In Java 6, is there some sort of thread-bounded context, where I can store and retrieve objects at runtime in the current thread at any code location?

I would need this for debugging purpose. I must assert a certain value in EJB 2.0's EntityContext while ejbStore() is being called is equal with a value further down in the call stack at business logic layer. There is no way to pass the data through interfaces per se specification for debugging purposes. I suspect the cached entity bean contains wrong value in it's context. It is impossible to trace the origin of the value in the current transaction, as WebLogic is in the control of handling the entity beans pooling, caching etc.

Solution would be to put the value in thread-bounded storage at business layer, and retrieve it at the ejbStore() method for comparison. So is this possible? Also, can I be certain WebLogic doesn't spawn new thread for EntityBean callbacks? The former being especially important, as the debugging will be done in production, where the reason for the possible value mismatch must be unambiguous.

  • 1
    have you tried ThreadLocal ? Mar 29, 2018 at 10:44

2 Answers 2


It sounds like you're looking for ThreadLocal<T>, but I'd generally be careful about using this - it can lead to code where the interaction between two classes is hard to reason about, and it limits how you work with threads later on. (For example, if you decide to parallelize an operation, that could mess everything up.)

  • So, does this mean I declare a new public static ThreadLocal class-variable to arbitrary location and access it at both places? Could WebLogic thread-pooling mess with the solution? Mar 29, 2018 at 11:03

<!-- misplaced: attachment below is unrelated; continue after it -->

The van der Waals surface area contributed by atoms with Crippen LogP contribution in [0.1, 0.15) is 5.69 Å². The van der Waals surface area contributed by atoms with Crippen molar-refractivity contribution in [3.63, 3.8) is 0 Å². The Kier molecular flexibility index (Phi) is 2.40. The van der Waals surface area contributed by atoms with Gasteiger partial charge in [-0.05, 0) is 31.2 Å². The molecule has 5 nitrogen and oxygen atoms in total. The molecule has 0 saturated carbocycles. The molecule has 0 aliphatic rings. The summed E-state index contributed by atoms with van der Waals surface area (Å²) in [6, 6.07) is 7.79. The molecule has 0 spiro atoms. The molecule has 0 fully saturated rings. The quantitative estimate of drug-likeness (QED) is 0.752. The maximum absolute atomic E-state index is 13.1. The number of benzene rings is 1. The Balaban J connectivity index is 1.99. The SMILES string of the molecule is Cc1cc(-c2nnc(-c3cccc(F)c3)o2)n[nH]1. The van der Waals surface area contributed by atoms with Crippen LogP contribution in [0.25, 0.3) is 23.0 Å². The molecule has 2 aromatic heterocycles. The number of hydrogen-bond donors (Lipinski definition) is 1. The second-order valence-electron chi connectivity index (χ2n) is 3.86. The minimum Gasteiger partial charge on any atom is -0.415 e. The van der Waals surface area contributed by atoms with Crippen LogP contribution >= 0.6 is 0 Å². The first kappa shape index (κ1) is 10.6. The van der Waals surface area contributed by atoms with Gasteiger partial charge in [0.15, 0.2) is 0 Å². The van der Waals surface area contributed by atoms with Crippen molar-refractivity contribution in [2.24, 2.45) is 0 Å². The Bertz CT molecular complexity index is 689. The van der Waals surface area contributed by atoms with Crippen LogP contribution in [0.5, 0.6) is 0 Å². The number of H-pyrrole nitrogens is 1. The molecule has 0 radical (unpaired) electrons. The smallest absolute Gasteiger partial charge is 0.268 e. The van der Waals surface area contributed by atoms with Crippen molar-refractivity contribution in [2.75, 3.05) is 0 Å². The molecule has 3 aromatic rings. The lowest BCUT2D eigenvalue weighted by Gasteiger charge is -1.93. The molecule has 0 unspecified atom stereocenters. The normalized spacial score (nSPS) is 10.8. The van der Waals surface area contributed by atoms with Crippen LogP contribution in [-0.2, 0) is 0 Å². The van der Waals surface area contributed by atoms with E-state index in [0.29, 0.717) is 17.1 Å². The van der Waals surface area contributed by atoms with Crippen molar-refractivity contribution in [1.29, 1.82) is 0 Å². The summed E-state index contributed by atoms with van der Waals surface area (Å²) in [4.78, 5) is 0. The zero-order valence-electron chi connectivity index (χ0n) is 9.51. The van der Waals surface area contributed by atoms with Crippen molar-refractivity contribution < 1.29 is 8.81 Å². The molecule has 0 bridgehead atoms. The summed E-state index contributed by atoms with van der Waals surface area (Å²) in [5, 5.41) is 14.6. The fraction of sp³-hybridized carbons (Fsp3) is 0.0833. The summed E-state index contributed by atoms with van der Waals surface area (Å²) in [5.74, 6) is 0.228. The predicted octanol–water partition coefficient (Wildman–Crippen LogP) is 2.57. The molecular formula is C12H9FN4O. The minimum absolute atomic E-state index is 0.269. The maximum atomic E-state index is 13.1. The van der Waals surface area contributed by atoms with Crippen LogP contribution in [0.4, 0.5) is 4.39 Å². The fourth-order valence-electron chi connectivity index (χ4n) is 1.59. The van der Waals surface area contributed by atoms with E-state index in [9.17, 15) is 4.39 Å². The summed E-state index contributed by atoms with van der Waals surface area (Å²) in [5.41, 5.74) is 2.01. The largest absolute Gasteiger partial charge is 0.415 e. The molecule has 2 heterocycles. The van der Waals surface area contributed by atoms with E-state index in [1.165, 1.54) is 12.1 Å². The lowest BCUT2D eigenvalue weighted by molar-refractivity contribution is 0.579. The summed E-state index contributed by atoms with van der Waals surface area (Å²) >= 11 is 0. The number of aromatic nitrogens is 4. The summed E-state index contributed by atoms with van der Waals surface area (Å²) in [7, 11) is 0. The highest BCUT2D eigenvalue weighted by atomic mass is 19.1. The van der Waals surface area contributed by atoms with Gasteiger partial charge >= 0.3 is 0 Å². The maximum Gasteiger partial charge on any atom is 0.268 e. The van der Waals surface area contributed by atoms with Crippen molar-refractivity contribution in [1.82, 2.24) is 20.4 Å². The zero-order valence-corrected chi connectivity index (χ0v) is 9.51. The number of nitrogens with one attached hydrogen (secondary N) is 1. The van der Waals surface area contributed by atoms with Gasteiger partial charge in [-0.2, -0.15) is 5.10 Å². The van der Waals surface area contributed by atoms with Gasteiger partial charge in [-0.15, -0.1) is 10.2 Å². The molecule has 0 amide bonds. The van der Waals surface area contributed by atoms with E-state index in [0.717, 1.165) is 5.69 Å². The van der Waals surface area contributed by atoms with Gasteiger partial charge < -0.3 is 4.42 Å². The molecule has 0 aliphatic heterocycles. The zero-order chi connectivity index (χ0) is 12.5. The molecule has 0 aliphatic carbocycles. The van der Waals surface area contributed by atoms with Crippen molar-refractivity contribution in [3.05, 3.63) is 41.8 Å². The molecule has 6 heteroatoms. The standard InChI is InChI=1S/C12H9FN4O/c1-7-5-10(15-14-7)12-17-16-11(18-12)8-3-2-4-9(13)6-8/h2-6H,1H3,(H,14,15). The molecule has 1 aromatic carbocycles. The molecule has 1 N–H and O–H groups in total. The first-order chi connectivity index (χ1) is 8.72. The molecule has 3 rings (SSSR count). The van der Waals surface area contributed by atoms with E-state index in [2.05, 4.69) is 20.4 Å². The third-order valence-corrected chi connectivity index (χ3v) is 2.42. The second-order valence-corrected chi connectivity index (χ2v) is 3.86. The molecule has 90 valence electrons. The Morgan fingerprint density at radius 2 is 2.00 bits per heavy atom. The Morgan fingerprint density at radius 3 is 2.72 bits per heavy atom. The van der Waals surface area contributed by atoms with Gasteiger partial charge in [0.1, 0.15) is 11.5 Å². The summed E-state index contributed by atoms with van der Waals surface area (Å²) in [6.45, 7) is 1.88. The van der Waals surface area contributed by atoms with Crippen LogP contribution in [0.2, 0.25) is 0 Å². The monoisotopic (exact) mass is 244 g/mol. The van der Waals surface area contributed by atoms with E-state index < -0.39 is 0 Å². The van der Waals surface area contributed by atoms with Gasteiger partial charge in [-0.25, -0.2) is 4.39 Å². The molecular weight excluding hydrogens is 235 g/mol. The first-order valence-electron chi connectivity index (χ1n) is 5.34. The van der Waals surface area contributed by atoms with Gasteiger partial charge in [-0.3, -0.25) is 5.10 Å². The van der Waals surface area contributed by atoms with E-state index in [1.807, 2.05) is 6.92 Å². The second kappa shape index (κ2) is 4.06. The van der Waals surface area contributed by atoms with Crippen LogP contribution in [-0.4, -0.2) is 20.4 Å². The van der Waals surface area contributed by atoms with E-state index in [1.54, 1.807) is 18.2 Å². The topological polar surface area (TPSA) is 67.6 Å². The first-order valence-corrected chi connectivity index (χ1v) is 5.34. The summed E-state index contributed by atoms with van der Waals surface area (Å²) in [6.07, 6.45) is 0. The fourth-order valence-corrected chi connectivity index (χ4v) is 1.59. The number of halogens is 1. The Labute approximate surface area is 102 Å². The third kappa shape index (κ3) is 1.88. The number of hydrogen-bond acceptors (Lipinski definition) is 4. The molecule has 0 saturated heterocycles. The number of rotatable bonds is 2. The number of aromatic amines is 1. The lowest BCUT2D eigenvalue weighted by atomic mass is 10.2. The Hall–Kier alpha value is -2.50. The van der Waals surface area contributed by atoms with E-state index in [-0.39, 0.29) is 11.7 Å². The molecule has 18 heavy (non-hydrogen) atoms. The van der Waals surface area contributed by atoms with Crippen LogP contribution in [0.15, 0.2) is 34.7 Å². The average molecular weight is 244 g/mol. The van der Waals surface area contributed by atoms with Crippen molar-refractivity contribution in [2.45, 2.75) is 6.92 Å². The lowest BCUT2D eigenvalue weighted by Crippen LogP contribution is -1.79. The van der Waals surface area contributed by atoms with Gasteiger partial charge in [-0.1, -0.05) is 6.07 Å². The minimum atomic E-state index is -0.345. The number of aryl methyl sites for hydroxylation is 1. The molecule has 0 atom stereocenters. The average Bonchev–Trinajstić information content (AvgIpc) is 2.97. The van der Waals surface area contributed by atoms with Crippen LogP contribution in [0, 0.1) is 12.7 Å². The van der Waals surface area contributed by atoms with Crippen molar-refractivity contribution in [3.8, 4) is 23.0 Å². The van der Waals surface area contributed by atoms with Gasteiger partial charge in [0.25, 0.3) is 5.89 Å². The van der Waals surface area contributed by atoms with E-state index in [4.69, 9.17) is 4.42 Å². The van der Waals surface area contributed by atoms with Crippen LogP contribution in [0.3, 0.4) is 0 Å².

• @Tuomas: If you do anything that causes some of your code to be run on one thread and some on another for the same logical operation, that could easily be an issue... But I don't know enough about what you're doing or WebLogic to say.
    – Jon Skeet
    Mar 29, 2018 at 11:20

As already written, ThreadLocal could be a way to go, assuming that transaction context is bound to just one thread, which is true in most cases. You can even use MDC provided by some frameworks like log4j, and such MDCs use ThreadLocals under the hood.

What is interesting here, regarding the second part of your question, is the fact that specs do not guarantee transaction being bound to just one thread for it's lifetime.

JTA spec states among the rest the following:

Multiple threads may concurrently be associated with the same global transaction.


Note that some transaction manager implementations allow a suspended transaction to be resumed by a different thread. This feature is not required by JTA.

Not sure if it's easy to see such behaviour in real life, but if you think it might be your case, then you can take a look at TransactionSynchronizationRegistry. Here is an example of usage.

Your Answer

By clicking “Post Your Answer”, you agree to our terms of service, privacy policy and cookie policy

Not the answer you're looking for? Browse other questions tagged or ask your own question.